These aren't brand new items, as they're things I came across awhile ago and am just getting around to posting now. In addition, I realized that the anniversary of this blog just passed. My first post was published January 12, 2008. As I look back at my first posts, it's clear that I've come a long way (hopefully for the better)- in my location, in my career, and in my thinking. So, in celebration of the 4th anniversary of this blog, let me present you with the following interesting tidbits:
Thanks to the ActiveGrade blog for bringing this to my attention. I don't know how many times I've had discussions with other teachers on the topic of what constitutes fair and effective grading. Often the most heated topic (where I never made any headway) involved the giving out of zeroes for either missing or poorly done classwork. Rick Wormelli gives a great explanation of why grading scales matter- and specifically why zeroes are no good. It's long for YouTube at 8+ minutes, but it's worth it:
The post is ostensibly a take down of Judith Curry's claim's that recent studies and reports on the topic of climate change are "hiding the decline1." However, the real appeal of this post (for me) is how it so effectively describes how science and scientists work. He goes through the data, the uncertainties in measurement, and explains how exactly it is that scientists determine that some effect is real and not just a statistical fluke.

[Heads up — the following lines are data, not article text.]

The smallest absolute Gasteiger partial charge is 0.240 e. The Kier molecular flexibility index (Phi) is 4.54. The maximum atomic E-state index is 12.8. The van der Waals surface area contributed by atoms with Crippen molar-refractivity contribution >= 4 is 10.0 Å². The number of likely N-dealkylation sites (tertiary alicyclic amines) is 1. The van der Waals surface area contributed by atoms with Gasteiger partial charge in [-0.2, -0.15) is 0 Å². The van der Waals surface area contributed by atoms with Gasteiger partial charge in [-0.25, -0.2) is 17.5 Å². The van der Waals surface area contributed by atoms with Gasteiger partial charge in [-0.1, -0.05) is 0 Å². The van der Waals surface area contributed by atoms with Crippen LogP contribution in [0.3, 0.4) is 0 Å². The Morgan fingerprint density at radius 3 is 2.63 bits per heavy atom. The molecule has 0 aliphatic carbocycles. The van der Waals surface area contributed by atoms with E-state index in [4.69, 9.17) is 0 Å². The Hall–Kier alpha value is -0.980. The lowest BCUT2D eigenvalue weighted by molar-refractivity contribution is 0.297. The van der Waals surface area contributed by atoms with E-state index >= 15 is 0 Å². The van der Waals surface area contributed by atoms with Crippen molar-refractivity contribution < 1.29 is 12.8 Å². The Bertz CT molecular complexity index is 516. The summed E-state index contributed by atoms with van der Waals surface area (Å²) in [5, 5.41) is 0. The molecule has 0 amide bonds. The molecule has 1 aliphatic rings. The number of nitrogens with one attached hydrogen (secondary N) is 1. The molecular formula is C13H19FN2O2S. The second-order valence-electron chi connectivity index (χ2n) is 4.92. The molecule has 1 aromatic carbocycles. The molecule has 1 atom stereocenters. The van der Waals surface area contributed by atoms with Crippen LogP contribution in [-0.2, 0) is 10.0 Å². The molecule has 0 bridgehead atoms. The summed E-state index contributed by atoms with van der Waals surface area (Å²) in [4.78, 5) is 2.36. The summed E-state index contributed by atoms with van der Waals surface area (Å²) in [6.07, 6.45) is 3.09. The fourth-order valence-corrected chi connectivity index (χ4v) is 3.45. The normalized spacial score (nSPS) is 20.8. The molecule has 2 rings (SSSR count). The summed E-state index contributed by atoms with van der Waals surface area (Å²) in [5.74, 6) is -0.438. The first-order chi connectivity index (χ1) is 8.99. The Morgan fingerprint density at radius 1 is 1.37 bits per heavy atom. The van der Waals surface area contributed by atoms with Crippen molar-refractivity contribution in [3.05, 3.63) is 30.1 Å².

Somewhat related, the Skeptical Science blog (one of the best places to find science-based information about climate science) released The Debunking Handbook a while ago and just recently updated it. The Handbook provides guidelines for communicating about misinformation and gives tips to avoid falling into common pitfalls. In their own words, "The Handbook explores the surprising fact that debunking myths can sometimes reinforce the myth in peoples' minds. Communicators need to be aware of the various backfire effects and how to avoid them..." The handbook is a free PDF download available at their website.
"Hiding the decline" is the (totally false) idea that climate scientists are tweaking their graphs to make it seem like the Earth is getting warmer, when it really has been cooling the last decade (which it hasn't). Read the full article for more details. (back)
Fairly often I find things online that I think are either terribly interesting, awesome, or thought-provoking, but don't have either the time or the will or write anything in depth about how or why they're interesting, awesome, or thought-provoking. I'd still like to share these items, so I've decided to make the 3 Quick a semi-irregular feature1 here at Re:Thinking. Offered with little to no editorialization. Feel free to kick off a conversation in the comments.
As an alternative to the idea that we teach “subjects,” I’ve been playing with the idea that what we really teach are “subjectivities”: ways of approaching, understanding, and interacting with the world. Subjectivities cannot be “taught” – only practiced. They involve an introspective intellectual throw-down in the minds of students.